Cholera Strain In Haiti Evolving, CDC Reports
“The cholera strain in Haiti is evolving, researchers reported Thursday, a sign that it may be taking deeper root in the nation less than two years after it appeared and killed thousands of people,” the Associated Press/USA Today reports. “The study released by the U.S. Centers for Disease Control and Prevention indicates that the bacterium is changing as survivors acquire at least some immunity to the original bug, which apparently was imported from Nepal,” the news service writes (Daniel, 5/5). “The evolution of the cholera strain was expected and typical of the disease, according to the CDC,” CBS Miami notes (5/4).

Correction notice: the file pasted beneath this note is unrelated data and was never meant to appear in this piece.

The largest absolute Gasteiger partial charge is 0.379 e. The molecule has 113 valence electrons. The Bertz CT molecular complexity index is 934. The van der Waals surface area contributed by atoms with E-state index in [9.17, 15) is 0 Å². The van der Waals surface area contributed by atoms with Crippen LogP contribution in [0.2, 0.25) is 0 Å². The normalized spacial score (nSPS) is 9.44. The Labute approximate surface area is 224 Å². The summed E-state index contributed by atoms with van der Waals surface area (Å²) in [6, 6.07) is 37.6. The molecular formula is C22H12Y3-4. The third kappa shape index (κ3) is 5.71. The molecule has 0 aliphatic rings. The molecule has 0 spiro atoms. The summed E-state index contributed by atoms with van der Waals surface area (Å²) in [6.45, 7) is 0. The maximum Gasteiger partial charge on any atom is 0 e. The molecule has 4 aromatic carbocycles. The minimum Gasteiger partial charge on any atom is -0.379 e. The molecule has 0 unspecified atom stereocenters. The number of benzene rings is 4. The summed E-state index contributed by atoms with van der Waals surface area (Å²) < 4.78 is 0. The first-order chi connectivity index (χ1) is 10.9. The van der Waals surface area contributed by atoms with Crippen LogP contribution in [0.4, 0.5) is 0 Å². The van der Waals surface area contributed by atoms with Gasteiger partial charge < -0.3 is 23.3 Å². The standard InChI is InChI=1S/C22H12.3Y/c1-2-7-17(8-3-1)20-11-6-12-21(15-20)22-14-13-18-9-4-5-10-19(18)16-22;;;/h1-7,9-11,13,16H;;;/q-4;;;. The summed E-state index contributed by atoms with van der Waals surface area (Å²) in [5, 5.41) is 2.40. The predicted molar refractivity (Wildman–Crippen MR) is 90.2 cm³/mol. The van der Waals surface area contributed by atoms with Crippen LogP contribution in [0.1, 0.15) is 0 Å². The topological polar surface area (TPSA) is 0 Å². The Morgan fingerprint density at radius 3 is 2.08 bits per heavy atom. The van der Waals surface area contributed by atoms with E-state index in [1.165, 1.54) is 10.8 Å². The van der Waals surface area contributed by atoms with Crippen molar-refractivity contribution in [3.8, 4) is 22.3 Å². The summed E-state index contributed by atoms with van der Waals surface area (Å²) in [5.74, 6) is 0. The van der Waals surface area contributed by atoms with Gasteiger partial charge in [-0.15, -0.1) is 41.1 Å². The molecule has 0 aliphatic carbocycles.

“‘This suggests that the ongoing epidemic in Haiti might be entering its next phase, since we see these shifts where cholera is endemic,’ said Dr. Edward T. Ryan, an infectious disease specialist with Massachusetts General Hospital who was not involved with the study,” the AP writes, adding, “The change also means it could be easier for Haitians to fall ill a second time to the new cholera version because they don’t have full immunity to it if they don’t take precautions such as washing their hands or chlorinating water.” The news service notes that “[i]n an effort to stem the spread of the disease, the Boston-based Partners in Health and its partner, the GHESKIO Center, have launched a campaign to vaccinate 100,000 Haitians, or one percent of the national population, in a neighborhood in Port-au-Prince and in a rural area north of the capital” (5/5).